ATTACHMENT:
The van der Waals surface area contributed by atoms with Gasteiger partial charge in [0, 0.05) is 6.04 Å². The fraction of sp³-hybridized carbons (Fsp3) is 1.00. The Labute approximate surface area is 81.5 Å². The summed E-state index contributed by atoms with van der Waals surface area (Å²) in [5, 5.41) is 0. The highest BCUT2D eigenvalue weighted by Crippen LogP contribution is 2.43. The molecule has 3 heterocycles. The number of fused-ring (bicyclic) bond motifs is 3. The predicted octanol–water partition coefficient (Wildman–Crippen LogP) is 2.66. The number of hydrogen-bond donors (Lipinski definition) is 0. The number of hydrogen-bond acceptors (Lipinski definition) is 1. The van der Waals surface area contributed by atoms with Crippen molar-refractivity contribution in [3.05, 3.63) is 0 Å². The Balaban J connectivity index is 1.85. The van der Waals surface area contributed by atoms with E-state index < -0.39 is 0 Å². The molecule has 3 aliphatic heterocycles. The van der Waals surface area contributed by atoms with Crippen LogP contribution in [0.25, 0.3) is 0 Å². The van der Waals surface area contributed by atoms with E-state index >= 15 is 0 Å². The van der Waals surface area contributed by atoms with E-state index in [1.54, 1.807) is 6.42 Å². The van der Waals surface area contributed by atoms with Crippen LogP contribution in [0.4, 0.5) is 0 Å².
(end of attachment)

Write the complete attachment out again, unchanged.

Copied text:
The van der Waals surface area contributed by atoms with Gasteiger partial charge in [0, 0.05) is 6.04 Å². The fraction of sp³-hybridized carbons (Fsp3) is 1.00. The Labute approximate surface area is 81.5 Å². The summed E-state index contributed by atoms with van der Waals surface area (Å²) in [5, 5.41) is 0. The highest BCUT2D eigenvalue weighted by Crippen LogP contribution is 2.43. The molecule has 3 heterocycles. The number of fused-ring (bicyclic) bond motifs is 3. The predicted octanol–water partition coefficient (Wildman–Crippen LogP) is 2.66. The number of hydrogen-bond donors (Lipinski definition) is 0. The number of hydrogen-bond acceptors (Lipinski definition) is 1. The van der Waals surface area contributed by atoms with Crippen molar-refractivity contribution in [3.05, 3.63) is 0 Å². The Balaban J connectivity index is 1.85. The van der Waals surface area contributed by atoms with E-state index < -0.39 is 0 Å². The molecule has 3 aliphatic heterocycles. The van der Waals surface area contributed by atoms with Crippen LogP contribution in [0.25, 0.3) is 0 Å². The van der Waals surface area contributed by atoms with E-state index >= 15 is 0 Å². The van der Waals surface area contributed by atoms with E-state index in [1.54, 1.807) is 6.42 Å². The van der Waals surface area contributed by atoms with Crippen LogP contribution in [0.4, 0.5) is 0 Å².